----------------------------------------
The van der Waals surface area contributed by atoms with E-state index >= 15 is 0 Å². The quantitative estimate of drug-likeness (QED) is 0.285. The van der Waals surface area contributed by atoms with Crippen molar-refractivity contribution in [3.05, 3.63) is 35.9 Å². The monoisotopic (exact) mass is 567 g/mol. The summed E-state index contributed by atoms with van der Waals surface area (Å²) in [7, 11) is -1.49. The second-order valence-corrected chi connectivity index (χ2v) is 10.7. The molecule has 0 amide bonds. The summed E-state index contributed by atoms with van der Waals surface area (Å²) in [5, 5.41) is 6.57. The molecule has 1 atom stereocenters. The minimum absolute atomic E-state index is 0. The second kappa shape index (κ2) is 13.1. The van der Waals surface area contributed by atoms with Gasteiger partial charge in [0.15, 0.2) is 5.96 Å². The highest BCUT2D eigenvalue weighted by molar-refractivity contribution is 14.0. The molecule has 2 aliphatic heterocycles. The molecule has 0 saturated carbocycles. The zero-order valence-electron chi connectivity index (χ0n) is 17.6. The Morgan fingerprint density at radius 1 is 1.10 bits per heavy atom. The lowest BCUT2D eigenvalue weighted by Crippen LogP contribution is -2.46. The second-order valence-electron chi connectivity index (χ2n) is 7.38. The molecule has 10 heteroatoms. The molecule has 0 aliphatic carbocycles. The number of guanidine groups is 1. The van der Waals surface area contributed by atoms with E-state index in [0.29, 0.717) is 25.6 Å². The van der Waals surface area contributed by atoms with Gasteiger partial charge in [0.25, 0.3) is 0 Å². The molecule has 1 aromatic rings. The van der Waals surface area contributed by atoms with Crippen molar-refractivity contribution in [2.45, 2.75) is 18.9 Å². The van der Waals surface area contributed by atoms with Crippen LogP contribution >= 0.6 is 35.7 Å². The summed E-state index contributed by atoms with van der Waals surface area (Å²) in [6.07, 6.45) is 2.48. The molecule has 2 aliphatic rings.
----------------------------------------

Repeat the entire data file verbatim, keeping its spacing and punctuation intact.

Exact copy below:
The van der Waals surface area contributed by atoms with E-state index >= 15 is 0 Å². The quantitative estimate of drug-likeness (QED) is 0.285. The van der Waals surface area contributed by atoms with Crippen molar-refractivity contribution in [3.05, 3.63) is 35.9 Å². The monoisotopic (exact) mass is 567 g/mol. The summed E-state index contributed by atoms with van der Waals surface area (Å²) in [7, 11) is -1.49. The second-order valence-corrected chi connectivity index (χ2v) is 10.7. The molecule has 0 amide bonds. The summed E-state index contributed by atoms with van der Waals surface area (Å²) in [5, 5.41) is 6.57. The molecule has 1 atom stereocenters. The minimum absolute atomic E-state index is 0. The second kappa shape index (κ2) is 13.1. The van der Waals surface area contributed by atoms with Gasteiger partial charge in [0.15, 0.2) is 5.96 Å². The highest BCUT2D eigenvalue weighted by molar-refractivity contribution is 14.0. The molecule has 2 aliphatic heterocycles. The molecule has 0 saturated carbocycles. The zero-order valence-electron chi connectivity index (χ0n) is 17.6. The Morgan fingerprint density at radius 1 is 1.10 bits per heavy atom. The lowest BCUT2D eigenvalue weighted by Crippen LogP contribution is -2.46. The second-order valence-electron chi connectivity index (χ2n) is 7.38. The molecule has 10 heteroatoms. The molecule has 0 aliphatic carbocycles. The number of guanidine groups is 1. The van der Waals surface area contributed by atoms with E-state index in [0.29, 0.717) is 25.6 Å². The van der Waals surface area contributed by atoms with Gasteiger partial charge in [0.25, 0.3) is 0 Å². The molecule has 1 aromatic rings. The van der Waals surface area contributed by atoms with Crippen molar-refractivity contribution in [2.45, 2.75) is 18.9 Å². The van der Waals surface area contributed by atoms with Crippen LogP contribution >= 0.6 is 35.7 Å². The summed E-state index contributed by atoms with van der Waals surface area (Å²) in [6.07, 6.45) is 2.48. The molecule has 2 aliphatic rings.